Martinez v. Mancusi

Decision Date08 October 1970
Docket NumberDocket 35017.,No. 242,242
Citation443 F.2d 921
PartiesLouis MARTINEZ, Appellant, v. Vincent R. MANCUSI, Warden, Attica Prison, Dr. Williams, Dr. Stamburg, and Nurse Hoffman, Attica Prison, Appellees.
CourtU.S. Court of Appeals — Second Circuit

Herman Schwartz, Buffalo, N. Y., for appellant.

Frank I. Strom, II, Deputy Asst. Atty. Gen. (Louis J. Lefkowitz, Atty. Gen., State of N. Y., and Samuel A. Hirshowitz, First Asst. Atty. Gen., on the brief), for appellee.

Before LUMBARD, Chief Judge, and ANDERSON and FEINBERG, Circuit Judges.

LUMBARD, Chief Judge:

This is an action under the Federal Civil Rights Act, 42 U.S.C. § 1983, for willful violation by prison officials of appellant's right to adequate medical care. The District Court for the Western District of New York dismissed appellant's complaint on the ground that the facts alleged were insufficient under the Civil Rights Act to state a cause of action. We reverse the district court's dismissal of the complaint and, without deciding the merits of appellant's complaint, remand for a hearing, at which appellant should be given the opportunity to show the responsibility and liability which his allegations assert.

Since the defendants filed no answer to appellant's complaint, and since the district court dismissed that complaint solely on the basis of the facts alleged, we look only to the facts as alleged by the appellant to determine whether the dismissal was warranted. Appellant Martinez, a young inmate of Attica Prison, suffers from infantile paralysis of the right leg. On December 16, 1966, he was indicted for the crime of murder in the first degree. On September 5, 1967, he pleaded guilty to the crime of manslaughter in the first degree. He was sentenced on October 3, 1967 to a term of imprisonment of ten to twenty years.

In his complaint, Martinez alleges that on June 26, 1969, he was taken from Attica Prison to Meyer Memorial Hospital in Buffalo, where, on June 28, he underwent surgery on his right leg by Doctors Papademetrius and Rigni. After the operation, the surgeons directed that in order for the operation to be successful, appellant lie flat on his back and move his legs as little as possible, and that he be given fifty milligrams of demarol and fifty of morphine as long as he was in pain.

Martinez alleges that on August 9, 1969, defendant Mancusi, the prison warden, ordered him transferred back to the prison. He further alleges that he was removed from the hospital on that day by two prison guards without a discharge from Doctors Papademetrius and Rigni. When the guards arrived at the hospital, the surgeons had left for the day. The person or persons in charge of Martinez warned the guards that he could not walk and was not even to be moved. In blatant disregard of these instructions, and without checking with the surgeons for either a formal discharge from the hospital or advice as to his treatment, the guards handcuffed appellant and made him walk out of the hospital. Appellant was taken back to Attica Prison and placed in the prison hospital.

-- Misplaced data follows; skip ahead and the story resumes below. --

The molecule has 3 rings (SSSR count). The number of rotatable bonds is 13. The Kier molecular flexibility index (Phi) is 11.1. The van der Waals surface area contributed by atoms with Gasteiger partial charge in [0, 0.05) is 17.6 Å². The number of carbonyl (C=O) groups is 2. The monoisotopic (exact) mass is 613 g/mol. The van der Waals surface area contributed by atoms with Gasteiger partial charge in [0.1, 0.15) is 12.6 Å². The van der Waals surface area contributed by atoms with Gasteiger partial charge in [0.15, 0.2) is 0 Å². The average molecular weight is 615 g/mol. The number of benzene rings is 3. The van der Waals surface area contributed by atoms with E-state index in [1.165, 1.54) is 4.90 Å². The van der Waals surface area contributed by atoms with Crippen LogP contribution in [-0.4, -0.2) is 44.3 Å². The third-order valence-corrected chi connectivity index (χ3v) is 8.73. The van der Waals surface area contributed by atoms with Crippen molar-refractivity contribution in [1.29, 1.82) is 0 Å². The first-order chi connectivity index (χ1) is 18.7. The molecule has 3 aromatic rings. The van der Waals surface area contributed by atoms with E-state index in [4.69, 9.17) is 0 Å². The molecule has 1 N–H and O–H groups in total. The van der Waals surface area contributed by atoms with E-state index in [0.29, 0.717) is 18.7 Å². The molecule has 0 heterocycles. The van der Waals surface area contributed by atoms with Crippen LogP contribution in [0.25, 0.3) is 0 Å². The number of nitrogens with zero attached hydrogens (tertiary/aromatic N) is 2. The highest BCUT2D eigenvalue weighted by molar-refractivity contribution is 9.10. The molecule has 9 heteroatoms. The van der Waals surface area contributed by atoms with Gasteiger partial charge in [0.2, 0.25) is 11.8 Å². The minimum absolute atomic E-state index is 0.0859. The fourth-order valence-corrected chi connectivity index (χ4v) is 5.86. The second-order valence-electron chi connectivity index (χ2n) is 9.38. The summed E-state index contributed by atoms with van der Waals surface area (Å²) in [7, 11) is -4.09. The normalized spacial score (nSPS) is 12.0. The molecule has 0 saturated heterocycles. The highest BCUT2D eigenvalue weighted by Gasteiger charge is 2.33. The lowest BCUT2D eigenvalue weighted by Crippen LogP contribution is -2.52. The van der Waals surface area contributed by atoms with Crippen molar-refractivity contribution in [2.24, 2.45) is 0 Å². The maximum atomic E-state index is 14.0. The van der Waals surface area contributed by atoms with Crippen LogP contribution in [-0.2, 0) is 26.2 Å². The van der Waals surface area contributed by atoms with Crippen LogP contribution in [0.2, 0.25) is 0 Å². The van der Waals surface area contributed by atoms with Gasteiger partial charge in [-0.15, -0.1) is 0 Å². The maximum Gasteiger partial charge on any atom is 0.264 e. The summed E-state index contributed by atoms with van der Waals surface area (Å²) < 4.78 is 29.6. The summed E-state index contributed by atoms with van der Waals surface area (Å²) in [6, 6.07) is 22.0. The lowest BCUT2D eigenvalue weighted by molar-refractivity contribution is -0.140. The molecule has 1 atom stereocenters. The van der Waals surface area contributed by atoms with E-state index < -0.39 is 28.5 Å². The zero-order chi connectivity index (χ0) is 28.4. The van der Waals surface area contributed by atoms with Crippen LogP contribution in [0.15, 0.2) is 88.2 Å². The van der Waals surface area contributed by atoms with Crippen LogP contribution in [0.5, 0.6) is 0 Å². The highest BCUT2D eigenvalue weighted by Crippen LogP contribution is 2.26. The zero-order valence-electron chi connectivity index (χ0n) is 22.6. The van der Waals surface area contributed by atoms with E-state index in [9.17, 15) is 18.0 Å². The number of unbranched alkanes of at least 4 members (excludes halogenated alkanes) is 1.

Martinez further alleges that on the very next day he was discharged from the prison hospital by defendant Dr. Williams, the prison doctor, and was placed in a cell with no facilities for his care. Despite the specific orders by the surgeons, appellant was forced to move his leg and to stand to receive his meals, with the result that the operation ultimately proved unsuccessful. Moreover, he was not given the demarol or morphine prescribed to alleviate his pain, and has thus been in constant and unrelieved pain.

On August 14, 1969, Martinez commenced the instant civil rights action in the district court, seeking an order enjoining the named defendants from depriving him of the care and treatment prescribed by the surgeons, and seeking $25,000 damages against Warden Mancusi, Dr. Williams, and the two unnamed prison guards who removed him from the hospital. On the facts alleged, the district court dismissed the complaint.

Although federal courts are reluctant to interfere in the normal processes of state prison administration, they will not hesitate to intervene when action is clearly necessary to protect a prisoner's constitutional rights. Wright v. McMann, 387 F.2d 519, 522 (2d Cir. 1967). Hence an action against prison officials for inadequate medical care may be brought under the Civil Rights Act in the federal district courts when the prisoner's allegations rise to the level of cruel and unusual punishment in violation of the Eighth Amendment.

In Church v. Hegstrum, 416 F.2d 449 (2d Cir. 1969), we delineated the applicable criteria for determining whether a prisoner's claim of inadequate medical care is sufficient to allege an Eighth Amendment violation and thus to constitute a cause of action under the Civil Rights Act. In that case, we upheld the dismissal of the complaint because the facts alleged in that complaint sounded only in negligence. There was no allegation of "severe and obvious injuries," and no allegation "that any of the defendants knew that treatment was required for the preservation of Church's life, that Church ever requested such treatment, or even that any defendant was aware of his condition." We held that "a complaint claiming failure...

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